The Peugeot 5008 can seat seven, it has a stylish exterior, a modern and high-tech interior, and there are a range of petrol and diesel engines to suit different driving patterns.
The latest 5008 is a seven-seater people carrier, and Peugeot is calling it an SUV. It may be higher-riding than the previous generation 5008 model, but is the classification of an SUV pushing it a bit too far?
The seven-seater Peugeot 5008 has much family resemblance to the smaller, five-seater 3008. Both models look stylish and modern, the main difference being that the 5008 has a higher and longer roofline at the rear in order to accommodate two extra people. The 3008 looks sleeker, but the 5008 still looks good for a seven-seater. On that note, although there are seven seats, unlike vehicles such as the Land Rover Discovery (which also probably deserves the title of an ‘SUV’), the rear two seats are really only occasional seats for children, as access to them isn’t that easy.
The 3008’s interior concept is also carried over. This means that there’s a very small – and not very round – steering wheel, and you look over this to see the instruments. This idea has been introduced for a few years now, having appeared in the 208 and 308; initially it was a challenge for some drivers (depending on their height) to see the instruments over the top of the wheel, but Peugeot seems to have tweaked the layout to make it work better. There’s an interesting grey fabric feature running along the dashboard, which was received well by everyone who went in the car.
Our test car had a 1.2-litre turbocharged petrol engine and a manual gearbox, along with front-wheel drive (which all 5008 models have).
The Peugeot 5008 is a seven-seater, but when you’re driving it, it feels like one of the smaller and more agile people carriers (it makes a Ford S-Max feel like a van in comparison). This agile sensation is due to the compact size of the car, the chassis, the responsive engine, and the super-small steering wheel does help to provide a fun driving experience.
The rest of the ‘i-Cockpit’, with its digital instrument display, feels modern and high-tech. The touchscreen is a central feature, but thankfully there are a number of shortcut buttons under the screen. However the normal approach of Peugeot-Citroen to touchscreens remains: all the controls for the interior temperature, and the fan, are on this screen, so when you get into the car on a cold winter morning, you have to wait until the screen starts up before you can adjust the interior temperature; we really think that temperature settings should be kept separate from the touchscreen, on good, old-fashioned dials that you can quickly turn up or down.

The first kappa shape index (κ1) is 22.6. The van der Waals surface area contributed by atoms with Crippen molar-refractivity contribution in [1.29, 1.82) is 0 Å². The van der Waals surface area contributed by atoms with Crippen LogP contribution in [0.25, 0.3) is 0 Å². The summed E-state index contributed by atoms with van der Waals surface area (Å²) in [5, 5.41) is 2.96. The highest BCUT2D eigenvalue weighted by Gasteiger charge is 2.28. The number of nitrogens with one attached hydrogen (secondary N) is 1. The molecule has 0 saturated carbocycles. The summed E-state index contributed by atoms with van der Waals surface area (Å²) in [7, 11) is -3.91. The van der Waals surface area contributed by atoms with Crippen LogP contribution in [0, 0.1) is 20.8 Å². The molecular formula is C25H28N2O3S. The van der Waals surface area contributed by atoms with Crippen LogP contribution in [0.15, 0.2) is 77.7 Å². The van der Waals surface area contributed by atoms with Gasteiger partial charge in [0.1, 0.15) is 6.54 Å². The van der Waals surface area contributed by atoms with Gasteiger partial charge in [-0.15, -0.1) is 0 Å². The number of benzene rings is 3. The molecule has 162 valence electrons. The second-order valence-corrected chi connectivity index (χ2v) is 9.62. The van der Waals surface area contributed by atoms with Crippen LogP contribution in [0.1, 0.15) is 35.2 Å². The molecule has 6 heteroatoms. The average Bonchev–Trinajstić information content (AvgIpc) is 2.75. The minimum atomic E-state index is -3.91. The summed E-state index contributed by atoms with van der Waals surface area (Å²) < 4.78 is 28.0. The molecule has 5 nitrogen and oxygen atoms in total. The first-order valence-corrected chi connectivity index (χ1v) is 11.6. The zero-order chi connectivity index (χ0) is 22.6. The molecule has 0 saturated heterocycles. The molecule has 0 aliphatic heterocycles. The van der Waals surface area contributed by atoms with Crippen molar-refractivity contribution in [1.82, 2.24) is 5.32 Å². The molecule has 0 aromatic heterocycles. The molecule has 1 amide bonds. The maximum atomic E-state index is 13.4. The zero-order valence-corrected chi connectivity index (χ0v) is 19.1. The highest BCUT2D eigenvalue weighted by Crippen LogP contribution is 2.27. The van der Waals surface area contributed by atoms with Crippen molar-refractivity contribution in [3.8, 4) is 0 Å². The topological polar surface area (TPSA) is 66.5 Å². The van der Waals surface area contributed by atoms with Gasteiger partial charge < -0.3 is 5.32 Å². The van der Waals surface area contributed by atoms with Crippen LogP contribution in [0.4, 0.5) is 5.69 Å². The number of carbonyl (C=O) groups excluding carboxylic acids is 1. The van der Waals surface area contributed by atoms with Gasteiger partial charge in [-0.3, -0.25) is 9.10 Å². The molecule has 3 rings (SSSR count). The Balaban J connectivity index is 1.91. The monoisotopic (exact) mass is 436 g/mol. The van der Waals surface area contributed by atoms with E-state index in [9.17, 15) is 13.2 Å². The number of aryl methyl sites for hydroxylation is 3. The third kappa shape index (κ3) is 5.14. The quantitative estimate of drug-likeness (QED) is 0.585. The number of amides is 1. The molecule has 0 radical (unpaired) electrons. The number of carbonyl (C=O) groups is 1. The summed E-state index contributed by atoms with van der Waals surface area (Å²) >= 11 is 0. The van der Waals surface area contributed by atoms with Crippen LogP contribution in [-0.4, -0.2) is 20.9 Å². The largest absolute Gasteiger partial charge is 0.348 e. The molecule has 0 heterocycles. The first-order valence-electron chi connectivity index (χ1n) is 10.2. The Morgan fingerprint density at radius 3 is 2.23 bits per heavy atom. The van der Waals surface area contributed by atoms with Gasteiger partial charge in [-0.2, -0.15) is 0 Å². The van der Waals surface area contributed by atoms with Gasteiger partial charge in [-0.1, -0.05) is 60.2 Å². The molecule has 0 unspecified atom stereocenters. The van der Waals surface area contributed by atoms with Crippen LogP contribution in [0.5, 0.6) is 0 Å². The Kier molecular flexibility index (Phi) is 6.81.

You can imagine that most people taking the 5008 on domestic duties such as the school run would be happy with the driving experience; it’s perfectly pleasant to drive overall, with responsive steering, a (mostly) comfortable ride, and agile handling. There’s nothing particularly wrong with the manual gearbox and clutch, but customer preferences seem to be gravitating towards automatic gearboxes, which are on offer in the 5008 range.
Although the 1.2-litre turbo petrol engine is small for a seven-seater car, it’s revvy and responsive, even if there is some turbo lag at low revs. There’s a Sport button, but don’t get carried away – the 5008 with this engine doesn’t like being driven beyond its limits.
The 5008 has a clutch foot rest, however it’s very close to clutch, so it’s easy for your foot to catch it when using the clutch.
There’s a reversing camera, which is always useful, and when you start to drive forward again, it also shows you a brief forward view.
The official combined NEDC fuel economy figure for the Peugeot 5008 1.2 PureTech 130 StopStart is 55.4 mpg – equating to 117 g/km CO2. The 1.2-litre turbo petrol engine can be economical in real life if driven carefully, but when driven more enthusiastically, the fuel economy drops significantly. This applies to most downsized turbocharged petrol engines – they produce reasonable mpg figures on the NEDC test, but they’re not economical in real life if driven hard.
For local driving, this petrol engine will be cleaner in terms of emissions that have an impact on local air quality; but for driving longer distances, a diesel engine will use less fuel and emit less CO2. Overall, after a week of mixed driving, the Peugeot 5008 1.2 PureTech 130 StopStart averaged 40.3mpg in real life – which, interestingly, is exactly the same as our real life mpg with the Citroen C3 Aircross with a 110 PS version of the same engine, mated to automatic transmission.
The Peugeot 5008 1.2 PureTech 130 StopStart GT Line costs £28,195. There are four trim levels: Active, Allure, GT Line and GT. There are a range of powertrain choices, including three petrol and six diesel options: 1.2 PureTech 130 S&S (as tested), 1.2 PureTech 130 EAT6 (auto) S&S, 1.6 THP 165 EAT6 S&S, 1.6 BlueHDi 100 S&S, 1.6 BlueHDi 120 S&S, 1.6 BlueHDi 120 EAT6 S&S, 2.0 BlueHDi 150 S&S, 2.0 BlueHDi EAT6 180 S&S and 2.0 BlueHDi EAT8 180 S&S.
The Peugeot 5008 is a seven-seater that will fit easily into many people’s lives. It looks good on the outside; the interior is modern, high-tech, and well designed; and it drives well, combining a comfortable ride with agile handling. Is it an SUV? Probably not.
Our test car had the entry-level engine, which was fit for purpose for local journeys, but there’s a wide choice of other powertrains. The media are demonising diesels, and it’s true that diesels aren’t the best choice if most driving is in local, built-up areas, due to their NOx and particulate emissions. However if your driving is primarily long distances up and down the UK’s motorway network, then a diesel will use less fuel and will emit less CO2. Overall the Peugeot 5008 is awarded a Green Car Guide rating of 8 out of 10.